The gorgonzola, one of the blue cheeses best known in Italy, it has been recognized as DOP only in 1996. But how did this type of cheese come about and how can it be used in the kitchen? Let's take a leap into the past and trace its origins.
A centuries-old cheese
The name gorgonzola derives fromhomonymous locality, in the province of Milan, where it has been produced for centuries. In fact, legend has it that this cheese was born from the carelessness of a cheesemaker who, by mixing the evening curd with that of the morning, favored the formation of mold, decreeing the birth of the so-called "stracchino with gorgonzola cheese".
The first certainties about the use and production of gorgonzola, however, date back only to the 19th century, when a harder blue cheese than today's was eaten in the Lombard countryside with slices of grilled polenta.
The gorgonzola of the Betrothed
It may not be just a coincidence if the "stracchino di gorgonzola" appears in the Betrothed, first great nineteenth-century novel. Leafing through the pages of Manzoni's masterpiece (chap. XVI) we read that an old landlady offered Gorgonzola to Renzo on the run from Milan, just when the spinner had identified the fictitious goal behind which to hide the plan to reach Bergamo in the village of Gorgonzola.
From 900 to today
Instead, the custom of spreading gorgonzola on a slice of homemade bread, like the traditional and crunchy Milanese michetta, dates back to the 1900s. Today the production of the cheese takes place mainly in Gorgonzola but, according to the regulations approved in Europe, it can also be produced in Bergamo, Brescia, Como, Biella, Como, Cremona, Cuneo, Lecco, Lodi, Milan, Pavia, Vercelli, Varese, Novara, Verbano-Cusio-Ossola.
A little wild card in fast cooking
Gorgonzola is a raw cow's milk cheese with characteristic bluish-green streaks (deriving from the aging of mold Penicilium, placed in the milk during the cheese-making phase), which can be used as jolly of fast cooking. In fact, there are several small recipes that see it as the undisputed protagonist, both in a sweet and spicy version, combined with other ingredients. It is, for example, used to season polenta, risotto or gnocchetti; it is proposed in the form of slices of cake interspersed with chopped mascarpone and walnut kernels or used for other small delicacies. Let's see some examples.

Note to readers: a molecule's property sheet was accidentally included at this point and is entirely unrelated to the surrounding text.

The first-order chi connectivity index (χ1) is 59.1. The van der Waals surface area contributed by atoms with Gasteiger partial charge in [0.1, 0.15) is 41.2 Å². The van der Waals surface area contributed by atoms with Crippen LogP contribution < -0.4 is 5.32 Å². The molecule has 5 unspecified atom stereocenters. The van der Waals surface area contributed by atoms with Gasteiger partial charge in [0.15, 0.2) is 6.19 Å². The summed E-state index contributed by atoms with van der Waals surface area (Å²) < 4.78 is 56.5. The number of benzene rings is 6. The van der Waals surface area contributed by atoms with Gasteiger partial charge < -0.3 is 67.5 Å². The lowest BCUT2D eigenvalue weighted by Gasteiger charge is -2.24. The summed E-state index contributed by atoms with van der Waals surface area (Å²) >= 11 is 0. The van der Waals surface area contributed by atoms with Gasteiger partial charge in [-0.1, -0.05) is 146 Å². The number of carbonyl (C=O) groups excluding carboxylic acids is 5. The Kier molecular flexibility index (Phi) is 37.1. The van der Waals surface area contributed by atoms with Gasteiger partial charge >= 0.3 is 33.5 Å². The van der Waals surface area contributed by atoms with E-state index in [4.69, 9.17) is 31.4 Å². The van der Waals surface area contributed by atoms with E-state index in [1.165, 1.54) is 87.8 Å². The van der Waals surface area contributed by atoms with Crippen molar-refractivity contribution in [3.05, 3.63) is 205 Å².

4 tips on how to use gorgonzola
Gorgonzola is a blue cheese that goes well with other ingredients and therefore is very versatile in the kitchen. Here are some examples of use, from appetizers to second courses.
1) Pinzomonio cream
Blend the gorgonzola with mascarpone or a few tablespoons of whipped cream and serve with crudité, bread sticks, apples and pears;
2) Creaming for the risotto
Stir risotto alla parmigiana, in addition to a knob of butter and chopped walnuts, to give an extra touch of flavor to the dish. Finish the dish with a drizzle of honey and caramelized pear slices.
3) Pasta sauce
Melt it on the stove with a little milk and use it as a sauce for pasta. In this case, a handful of raisins and chopped hazelnuts will suffice to dampen the flavor and give a crunchy note.
4) Filling for rolls
Spread it on the slices of meat, add a cured meat to taste (cooked ham, speck) and grilled vegetables (courgettes, aubergines), roll up the rolls and seal them well by fixing them first with a toothpick and then browning them in butter. Alternatively, you can first cook the escalopes and, just before turning off, add the gorgonzola so that it melts and forms a savory sauce.